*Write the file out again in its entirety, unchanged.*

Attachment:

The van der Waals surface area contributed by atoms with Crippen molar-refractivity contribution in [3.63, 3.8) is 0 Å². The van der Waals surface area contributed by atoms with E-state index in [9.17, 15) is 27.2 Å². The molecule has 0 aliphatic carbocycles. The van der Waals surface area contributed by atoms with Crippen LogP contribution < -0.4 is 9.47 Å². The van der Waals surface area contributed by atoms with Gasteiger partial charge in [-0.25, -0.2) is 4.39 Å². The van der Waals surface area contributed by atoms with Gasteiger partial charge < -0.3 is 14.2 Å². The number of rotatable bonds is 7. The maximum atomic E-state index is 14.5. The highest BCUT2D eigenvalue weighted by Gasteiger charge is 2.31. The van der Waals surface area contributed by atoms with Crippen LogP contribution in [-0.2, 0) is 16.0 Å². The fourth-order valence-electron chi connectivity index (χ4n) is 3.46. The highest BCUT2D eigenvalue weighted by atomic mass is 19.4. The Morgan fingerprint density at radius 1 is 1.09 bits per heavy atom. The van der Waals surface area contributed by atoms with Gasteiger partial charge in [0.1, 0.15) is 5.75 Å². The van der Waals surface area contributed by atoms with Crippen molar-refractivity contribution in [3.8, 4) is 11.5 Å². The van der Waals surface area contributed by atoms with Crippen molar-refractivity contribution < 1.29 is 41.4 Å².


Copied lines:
The van der Waals surface area contributed by atoms with Crippen molar-refractivity contribution in [3.63, 3.8) is 0 Å². The van der Waals surface area contributed by atoms with E-state index in [9.17, 15) is 27.2 Å². The molecule has 0 aliphatic carbocycles. The van der Waals surface area contributed by atoms with Crippen LogP contribution < -0.4 is 9.47 Å². The van der Waals surface area contributed by atoms with Gasteiger partial charge in [-0.25, -0.2) is 4.39 Å². The van der Waals surface area contributed by atoms with Gasteiger partial charge < -0.3 is 14.2 Å². The number of rotatable bonds is 7. The maximum atomic E-state index is 14.5. The highest BCUT2D eigenvalue weighted by Gasteiger charge is 2.31. The van der Waals surface area contributed by atoms with Crippen LogP contribution in [-0.2, 0) is 16.0 Å². The fourth-order valence-electron chi connectivity index (χ4n) is 3.46. The highest BCUT2D eigenvalue weighted by atomic mass is 19.4. The Morgan fingerprint density at radius 1 is 1.09 bits per heavy atom. The van der Waals surface area contributed by atoms with Gasteiger partial charge in [0.1, 0.15) is 5.75 Å². The van der Waals surface area contributed by atoms with Crippen molar-refractivity contribution in [3.8, 4) is 11.5 Å². The van der Waals surface area contributed by atoms with Crippen molar-refractivity contribution < 1.29 is 41.4 Å².